There are all kinds of journeys, and many kinds of pilgrims. As the liturgical year continues on from Easter to Pentecost, the Register looks at several recent books that have some insight into to the most important journey — the pilgrimage of life, which culminates in our meeting He who sent us on this journey in the first place.
Amy Welborn, one of the first and most prominent Catholic writers to bring faith-inspired reflections to the blogosphere (Charlotte Was Both) has first-hand experience to offer those who have suffered grievous loss in their lives. In 2009, her husband, Michael Dubruiel, passed away suddenly at age 50, leaving her a widow and their children fatherless. The journey she undertook to answer some of the questions the tragedy unearthed formed the basis of Wish You Were Here: Travels Through Loss and Hope.
One of the most-well-loved images in Christianity is the Shroud of Turin, and millions of pious Christians have gone to the Italian city to venerate what may be the original icon in the Church. German author Paul Badde writes about this and another mysterious image, the Holy Face of Manoppello, in The True Icon in a way that makes the reader feel like he’s an Indiana Jones-type character on a whirlwind tour of significant places in Christendom, on a quest for answers.
Jesuit Father Marko Rupnik has become famous for his Eastern-style mosaics, particularly those he designed for Pope John Paul II’s private chapel in the Vatican. In Human Frailty, Divine Redemption, he turns from his artistic creation to the creativity of the founder of his order, St. Ignatius of Loyola, to examine a key tool in spirituality — a tool designed to help keep us on the right path through the journey of life.
Death Takes a Holiday
By John M. Grondelski
“’Death, where is thy victory? Death, where is thy sting?’ Paul could mock death. Me, I’m not there yet.”
What would you do if you were a grieving, 40-something widow with three kids, whose husband had died unexpectedly five months earlier on a treadmill at the local Y? Amy Welborn took them all off for three weeks to Sicily.
Some people’s first reactions (mine included) might be: “Poor baby! Tell that to the poor stay-at-home-mom/widow trying to raise her orphans on a slim Social Security check!”
But Welborn’s Sicilian sojourn is not a financially comfortable woman’s get-away. They are reflections of a wife and mother struggling in faith to keep her faith while facing the hole that death rips in life. Sicily just provides the backdrop for grappling with what faith teaches versus what people feel about death. The “why him?” “Why now?” “How much I want to see him!” “If only I’d . . . .” “If only he’d …. “ The mundane events of their travels are but the canvas for some poignant reflections about faith. Like a trip to Mount Etna, reminding her that life springs up even amidst destruction. Like the grand castle they visit, whose builders and owners are long dead, whose power and pelf have today become the playground for a four year old gelato-eating American tourist oblivious to all the striving the place once represented. Like the organic farmer who runs the B&B where they stayed, a farm where wheat, olives and weeds grow together because he rather awaits the harvest than apply pesticides. Like the silent church in a small town unexpectedly open during the hours of sancta siesta . . . only because there is a wake going on. Like the homeless man at the airport, sprawled on a bench when Amy and family arrives and still there three weeks later on departure, seemingly unchanged in comparison to everything that’s transpired in those four travelers’ lives.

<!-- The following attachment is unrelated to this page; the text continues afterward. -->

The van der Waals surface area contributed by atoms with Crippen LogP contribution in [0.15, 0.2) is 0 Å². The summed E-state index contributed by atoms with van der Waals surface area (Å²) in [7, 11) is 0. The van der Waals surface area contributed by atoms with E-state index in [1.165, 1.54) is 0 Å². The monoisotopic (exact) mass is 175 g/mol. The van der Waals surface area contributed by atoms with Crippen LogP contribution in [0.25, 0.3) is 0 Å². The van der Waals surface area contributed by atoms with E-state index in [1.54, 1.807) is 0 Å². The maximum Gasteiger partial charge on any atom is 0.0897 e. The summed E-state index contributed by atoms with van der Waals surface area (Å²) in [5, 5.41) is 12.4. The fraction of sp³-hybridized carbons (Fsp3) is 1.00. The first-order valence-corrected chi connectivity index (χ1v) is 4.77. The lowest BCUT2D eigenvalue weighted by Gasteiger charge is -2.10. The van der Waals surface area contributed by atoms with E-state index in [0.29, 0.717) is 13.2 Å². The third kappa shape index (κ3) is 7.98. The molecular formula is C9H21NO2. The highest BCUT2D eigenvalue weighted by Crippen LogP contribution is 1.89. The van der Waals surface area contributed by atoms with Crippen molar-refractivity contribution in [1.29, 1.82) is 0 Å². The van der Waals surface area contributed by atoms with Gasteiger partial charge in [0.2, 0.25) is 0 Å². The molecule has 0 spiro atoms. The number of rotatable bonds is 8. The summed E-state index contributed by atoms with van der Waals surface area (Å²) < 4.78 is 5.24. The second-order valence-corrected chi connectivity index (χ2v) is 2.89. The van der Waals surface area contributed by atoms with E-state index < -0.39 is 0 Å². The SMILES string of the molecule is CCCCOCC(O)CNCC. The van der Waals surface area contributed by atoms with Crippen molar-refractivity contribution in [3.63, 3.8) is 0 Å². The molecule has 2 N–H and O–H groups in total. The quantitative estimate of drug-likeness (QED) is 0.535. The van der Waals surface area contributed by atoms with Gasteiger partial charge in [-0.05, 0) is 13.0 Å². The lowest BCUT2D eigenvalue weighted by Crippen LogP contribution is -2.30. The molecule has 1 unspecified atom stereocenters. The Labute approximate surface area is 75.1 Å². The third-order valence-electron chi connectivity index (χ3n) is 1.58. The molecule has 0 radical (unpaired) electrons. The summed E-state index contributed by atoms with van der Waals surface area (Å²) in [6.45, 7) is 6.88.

Far from a dry theological treatise, Welborn masterfully blends individual struggle, faith reflection, what-happened-on-summer-vacation travelogue, and the wry insights of a mother traveling with four-, eight-, and 17-year-olds into a very personal yet very universal meditation on death. For those who have lost a loved one, her twists and turns will be all too familiar.
So why did she go to Sicily? I write this review 24 years to the day my mother died, and so I think Welborn’s answer is to be found in the fact that “home” is no longer “home.” Once a loved one dies, there’s a certain sense in which you can’t go home again. And the more you wrestle with it, the more you have more friends and relatives in the hereafter than here, the more the mansions of this world seem perhaps to be so many temporary lodgings.
“I wonder if I will ever feel at home anywhere again. . . . For that is what Mike took with him that morning. In trying to name the loss, I’ve settled on this. It wasn’t perfectly complete because we are human and because this is earth, but it is the most home I had ever experienced, and the loss of that is starting to hit me hard. No home. He went away and took it and left me here, yearning for home. And maybe that is the point of all of this. That in each other on earth, in love, we glimpse a bit of home, enough to ground us for just a bit, and enough to show us where home really is, what is wanting and what is waiting.”
Maybe that’s how it’s supposed to be. But the trip still hurts.
John M. Grondelski writes from Perth Amboy, New Jersey.
WISH YOU WERE HERE
Travels Through Loss and Hope
By Amy Welborn
Image Books, 2012
246 pages, $14
An Adventurous Quest…Continued
By Joseph Pronechen
Two years ago, in The Face of God, German author Paul Badde took us on an exciting and adventurous quest spanning two millennia. In minute detail he traced a relic revered by some to be the portrait of Jesus Christ on the veil that covered his face in the tomb.
In his latest book, The True Icon, the author brings together two images — that veil (of Manoppello) and the Shroud of Turin. He takes us on a fascinating journey loaded with some surprising turns and some amazing insights and answers about both images.
Badde starts by focusing on the Shroud, which he calls “the most thoroughly investigated piece of fabric in the world.” He says goodbye to all the scientific examinations and theories that still can’t answer how the image got onto the linen cloth, and instead turns to the images’ histories and the gospels.
Here, he’s not interested in proving if the shroud is genuine because, he says, “I doubt —frankly — a lot of things. I doubt the latest news, I doubt my telephone bills and many prescriptions, and so on, but not that the Shroud of Turin accommodated Jesus of Nazareth after his death for two nights and a Sabbath.”